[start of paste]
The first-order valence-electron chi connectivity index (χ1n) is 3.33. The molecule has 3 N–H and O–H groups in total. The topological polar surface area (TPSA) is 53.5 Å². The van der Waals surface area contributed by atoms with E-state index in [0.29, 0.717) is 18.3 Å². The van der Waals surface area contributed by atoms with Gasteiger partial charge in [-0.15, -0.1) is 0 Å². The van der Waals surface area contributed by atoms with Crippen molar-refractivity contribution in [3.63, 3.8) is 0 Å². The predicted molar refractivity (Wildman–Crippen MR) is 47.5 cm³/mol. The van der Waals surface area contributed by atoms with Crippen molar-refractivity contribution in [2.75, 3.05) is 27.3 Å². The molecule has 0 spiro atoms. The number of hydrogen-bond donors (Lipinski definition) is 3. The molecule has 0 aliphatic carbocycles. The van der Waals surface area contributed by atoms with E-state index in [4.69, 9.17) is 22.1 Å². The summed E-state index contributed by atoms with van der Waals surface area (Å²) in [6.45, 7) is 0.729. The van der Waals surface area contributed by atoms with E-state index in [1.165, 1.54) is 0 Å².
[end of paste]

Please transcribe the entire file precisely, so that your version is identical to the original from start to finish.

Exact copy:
The first-order valence-electron chi connectivity index (χ1n) is 3.33. The molecule has 3 N–H and O–H groups in total. The topological polar surface area (TPSA) is 53.5 Å². The van der Waals surface area contributed by atoms with E-state index in [0.29, 0.717) is 18.3 Å². The van der Waals surface area contributed by atoms with Gasteiger partial charge in [-0.15, -0.1) is 0 Å². The van der Waals surface area contributed by atoms with Crippen molar-refractivity contribution in [3.63, 3.8) is 0 Å². The predicted molar refractivity (Wildman–Crippen MR) is 47.5 cm³/mol. The van der Waals surface area contributed by atoms with Crippen molar-refractivity contribution in [2.75, 3.05) is 27.3 Å². The molecule has 0 spiro atoms. The number of hydrogen-bond donors (Lipinski definition) is 3. The molecule has 0 aliphatic carbocycles. The van der Waals surface area contributed by atoms with E-state index in [4.69, 9.17) is 22.1 Å². The summed E-state index contributed by atoms with van der Waals surface area (Å²) in [6.45, 7) is 0.729. The van der Waals surface area contributed by atoms with E-state index in [1.165, 1.54) is 0 Å².